a story from The Dundee Courier, 6 July 1899

If your eyes are unattractive you may make them irresistible by transplanting the hair. Transplanted eyelashes and eyebrows are the latest things in the way of personal adornment.

There are specialists who make a handsome living out of the process of transplanting hair from the head to the eyebrows or eyelashes. The specialist works by putting in, not on, the new eyelashes and brows wherever they are absent or grow thin, and so cunning is he in his work that not even the closest scrutiny can detect any difference.

By means of the new process, it is said, eyes which are at ordinary times only passable become languishing in their expression, while eyes which were previously considered fine have their beauty much enhanced.

This is the way new eyelashes are put in:–

An ordinary fine needle is threaded with a long hair, generally taken from the head of the person to be operated upon. The lower border of the eyelid is then thoroughly cleaned, and in order that the process may be as painless as possible rubbed with a solution of cocaine. The operator then by a few skilful touches runs his needle through the extreme edges of the eyelid between the epidermis and the lower border of the cartilage of the tragus. The needle passes in and out along the edge of the lid leaving its hair thread in loops of carefully graduated length.

When this has been done another length of hair is sewed through the lid until finally there are a dozen or more loops projecting. By this time the effect of the cocaine has been lost, and the operator is obliged to desist, and put off further “sewing of hair” for another sitting.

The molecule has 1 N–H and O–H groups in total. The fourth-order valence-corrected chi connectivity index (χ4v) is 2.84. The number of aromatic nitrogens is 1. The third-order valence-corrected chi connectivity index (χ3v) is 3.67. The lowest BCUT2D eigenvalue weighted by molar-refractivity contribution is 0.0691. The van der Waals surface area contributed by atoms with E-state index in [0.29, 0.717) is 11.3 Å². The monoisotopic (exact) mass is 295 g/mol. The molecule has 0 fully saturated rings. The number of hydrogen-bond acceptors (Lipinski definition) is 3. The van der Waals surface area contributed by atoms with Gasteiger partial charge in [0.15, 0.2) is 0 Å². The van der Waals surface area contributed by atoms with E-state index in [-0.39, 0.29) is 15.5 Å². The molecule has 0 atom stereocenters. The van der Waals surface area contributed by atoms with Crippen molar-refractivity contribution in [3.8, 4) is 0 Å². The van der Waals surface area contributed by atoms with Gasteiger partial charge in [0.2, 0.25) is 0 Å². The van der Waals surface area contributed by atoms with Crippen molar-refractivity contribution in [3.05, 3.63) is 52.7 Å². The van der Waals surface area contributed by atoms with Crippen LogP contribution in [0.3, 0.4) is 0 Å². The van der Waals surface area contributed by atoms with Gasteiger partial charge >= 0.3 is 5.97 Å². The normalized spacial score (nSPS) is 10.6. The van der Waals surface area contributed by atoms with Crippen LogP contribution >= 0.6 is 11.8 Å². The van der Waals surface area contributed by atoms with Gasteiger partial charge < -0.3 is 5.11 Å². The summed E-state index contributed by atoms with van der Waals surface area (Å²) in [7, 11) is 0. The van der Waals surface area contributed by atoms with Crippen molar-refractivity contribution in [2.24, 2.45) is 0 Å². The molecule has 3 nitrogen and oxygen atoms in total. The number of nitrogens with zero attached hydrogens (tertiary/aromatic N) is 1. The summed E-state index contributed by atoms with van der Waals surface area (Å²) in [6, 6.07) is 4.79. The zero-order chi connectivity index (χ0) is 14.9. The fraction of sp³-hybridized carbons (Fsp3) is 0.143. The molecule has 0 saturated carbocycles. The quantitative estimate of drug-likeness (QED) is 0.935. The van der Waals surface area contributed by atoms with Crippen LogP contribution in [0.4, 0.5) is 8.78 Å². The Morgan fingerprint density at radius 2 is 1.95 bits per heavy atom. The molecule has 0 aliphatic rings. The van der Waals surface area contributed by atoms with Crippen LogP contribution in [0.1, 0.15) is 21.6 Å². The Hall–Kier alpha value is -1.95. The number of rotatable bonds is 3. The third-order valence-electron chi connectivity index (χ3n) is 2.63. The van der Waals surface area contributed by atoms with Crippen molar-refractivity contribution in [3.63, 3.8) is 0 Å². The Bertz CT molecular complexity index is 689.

The next step in the process is cutting off and trimming the ends of the loops, and the result is a fine, thick, long set of eyelashes. It is the finishing touch, that is to come, that makes them look like nature’s own. When they are at first cut they stick out in the most singular fashion, giving the person operated upon the most uncanny look. The operator’s next step is to take curling tongs, made of silver, and no larger than knitting needles, and to give them the curve which is essential to perfect beauty. Then the eyes are carefully bandaged, and kept so until the following day.

Most of the hairs that have been transplanted take root and grow, but a few of them fall out, and have to be attended to. For the first month it is necessary to curl the new eyelashes every day, but after that they become properly assimilated, and it is not necessary to give them any further attention.

Eyebrows are doctored in the same way, but there is not so much pain associated with the process as there is in transplanting eyelashes.

 What the Apothecary Ordered. Buy now!

In the 21st century, eyelash transplants have resurfaced as a beauty procedure, but even at the time of this excerpt, the supposed fad had been around for almost two decades, if not longer.

Tales of eyelash transplants in Britain seem to have been spawned by an 1882 news snippet by Henry Labouchere in Truth, which referred to the popularity of this procedure among Parisian beauties. Well into the 20th century, the story kept popping up as a curious example of the ‘worship of beauty’ and the pain women’s vanity would induce them to endure. The stories, however, contained no reference to identifiable practitioners, or any individual accounts of undergoing the operation. I would love to find an advert for a Victorian beauty doctor offering this service – I’d better keep my passable eyes open and will report back if anything turns up!




Comments are closed.